You’re Smart, You’re Good at What You Do, and Your Blog Content is Terrible

terrible-blog-postsThis is a new blog and I really want to set the tone for complete honesty right from the start. I was reading a blog post the other day written by an individual whom I admire and have the utmost level of respect for.

I read the post twice, and not because it was a literary masterpiece. On the contrary, I was absolutely appalled by the ineptitude with which he handled the topic and stunned at the total lack of connection the piece had with his target audience. What was he thinking?

Unfortunately, having spent the last year working in the financial services industry (chuckle if you like, it pays well), I have seen more than my fair share of content written by well-educated men and women who don’t have a clue how to “reach” an audience. In most cases, they ignore their readers and write as if they’re speaking to peers instead of clients.

I won’t embarrass my friend by outing him here, but since he knows who I’m talking about, I need to say, “Dude, you’re smart, you’re good at what you do, and your blog content is terrible.” Please let me help you make it better. Or at the very least, take these suggestions:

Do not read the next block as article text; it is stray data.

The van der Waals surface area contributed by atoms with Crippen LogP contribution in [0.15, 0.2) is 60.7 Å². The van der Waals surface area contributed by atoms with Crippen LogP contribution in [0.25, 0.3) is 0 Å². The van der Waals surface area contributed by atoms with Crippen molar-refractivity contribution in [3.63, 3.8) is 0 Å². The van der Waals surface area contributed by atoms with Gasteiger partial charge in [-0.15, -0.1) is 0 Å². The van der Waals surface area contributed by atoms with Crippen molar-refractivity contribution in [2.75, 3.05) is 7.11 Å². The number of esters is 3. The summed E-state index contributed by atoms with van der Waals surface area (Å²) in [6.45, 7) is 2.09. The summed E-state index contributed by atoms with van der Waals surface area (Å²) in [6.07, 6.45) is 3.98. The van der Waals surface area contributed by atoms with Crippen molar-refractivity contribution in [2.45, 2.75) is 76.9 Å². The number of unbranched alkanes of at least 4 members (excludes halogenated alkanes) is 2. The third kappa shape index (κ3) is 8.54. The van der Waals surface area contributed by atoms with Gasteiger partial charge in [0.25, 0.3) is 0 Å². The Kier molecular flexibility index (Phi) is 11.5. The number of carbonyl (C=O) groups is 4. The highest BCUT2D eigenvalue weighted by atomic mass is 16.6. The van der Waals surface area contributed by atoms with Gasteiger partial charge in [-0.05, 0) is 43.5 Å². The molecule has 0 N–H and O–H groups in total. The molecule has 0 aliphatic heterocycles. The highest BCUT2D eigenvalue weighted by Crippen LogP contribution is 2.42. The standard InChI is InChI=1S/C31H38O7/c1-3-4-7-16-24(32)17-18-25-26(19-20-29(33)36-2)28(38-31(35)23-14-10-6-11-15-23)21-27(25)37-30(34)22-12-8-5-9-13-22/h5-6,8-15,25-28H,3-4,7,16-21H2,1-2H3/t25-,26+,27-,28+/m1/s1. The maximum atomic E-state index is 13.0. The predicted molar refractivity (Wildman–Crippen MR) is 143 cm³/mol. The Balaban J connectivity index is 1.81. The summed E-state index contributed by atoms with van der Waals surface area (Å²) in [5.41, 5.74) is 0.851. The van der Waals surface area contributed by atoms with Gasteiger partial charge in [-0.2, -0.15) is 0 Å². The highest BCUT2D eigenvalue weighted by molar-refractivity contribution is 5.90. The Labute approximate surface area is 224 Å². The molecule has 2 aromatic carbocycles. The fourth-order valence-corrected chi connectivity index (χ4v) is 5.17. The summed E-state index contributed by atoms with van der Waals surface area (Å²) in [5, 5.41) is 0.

1) When you write to an audience, write to that audience, not to make yourself sound good to colleagues. Your clients don’t have the same knowledge you do.You’re better off “dumbing it down” a little and capturing more readers.

2) Focus your post on one or two issues only. Make it shorter rather than long and confusing. If you do quick posts you can do more per week and have a better engagement level from your client base.

3) Stop using keyword anchor text. Google has that tactic blacklisted as a “link strategy”. The only link that matters in your blog post is the one in the “Contact Me” section, which should be in the sidebar.

4) Encourage comments, but don’t fish for them. A good post stands on its own. It doesn’t need a leading question at the end to bring in an audience participation conclusion.

5) Hire a writer. You are very good at what you do, but writing is not it. It doesn’t have to be me, but it should be someone. Please step away from the keyboard and let the professionals take over.